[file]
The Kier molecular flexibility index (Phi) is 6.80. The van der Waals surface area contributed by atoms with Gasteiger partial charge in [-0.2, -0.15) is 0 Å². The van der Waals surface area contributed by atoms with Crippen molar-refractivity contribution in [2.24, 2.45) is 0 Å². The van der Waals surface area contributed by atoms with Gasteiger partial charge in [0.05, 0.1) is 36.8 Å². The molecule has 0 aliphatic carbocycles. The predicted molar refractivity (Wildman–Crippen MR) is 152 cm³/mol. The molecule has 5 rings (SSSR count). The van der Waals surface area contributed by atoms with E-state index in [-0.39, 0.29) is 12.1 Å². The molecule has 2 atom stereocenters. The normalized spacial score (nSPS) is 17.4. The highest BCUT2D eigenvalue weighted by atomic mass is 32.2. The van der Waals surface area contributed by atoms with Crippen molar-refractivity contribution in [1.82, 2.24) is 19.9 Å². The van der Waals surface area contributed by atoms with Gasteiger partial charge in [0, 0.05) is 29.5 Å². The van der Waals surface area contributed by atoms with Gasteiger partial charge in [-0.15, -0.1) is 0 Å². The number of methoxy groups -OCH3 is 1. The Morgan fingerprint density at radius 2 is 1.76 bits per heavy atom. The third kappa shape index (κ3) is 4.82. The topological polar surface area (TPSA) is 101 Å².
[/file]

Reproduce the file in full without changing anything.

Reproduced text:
The Kier molecular flexibility index (Phi) is 6.80. The van der Waals surface area contributed by atoms with Gasteiger partial charge in [-0.2, -0.15) is 0 Å². The van der Waals surface area contributed by atoms with Crippen molar-refractivity contribution in [2.24, 2.45) is 0 Å². The van der Waals surface area contributed by atoms with Gasteiger partial charge in [0.05, 0.1) is 36.8 Å². The molecule has 0 aliphatic carbocycles. The predicted molar refractivity (Wildman–Crippen MR) is 152 cm³/mol. The molecule has 5 rings (SSSR count). The van der Waals surface area contributed by atoms with E-state index in [-0.39, 0.29) is 12.1 Å². The molecule has 2 atom stereocenters. The normalized spacial score (nSPS) is 17.4. The highest BCUT2D eigenvalue weighted by atomic mass is 32.2. The van der Waals surface area contributed by atoms with Crippen molar-refractivity contribution in [1.82, 2.24) is 19.9 Å². The van der Waals surface area contributed by atoms with Gasteiger partial charge in [0, 0.05) is 29.5 Å². The van der Waals surface area contributed by atoms with Gasteiger partial charge in [-0.15, -0.1) is 0 Å². The number of methoxy groups -OCH3 is 1. The Morgan fingerprint density at radius 2 is 1.76 bits per heavy atom. The third kappa shape index (κ3) is 4.82. The topological polar surface area (TPSA) is 101 Å².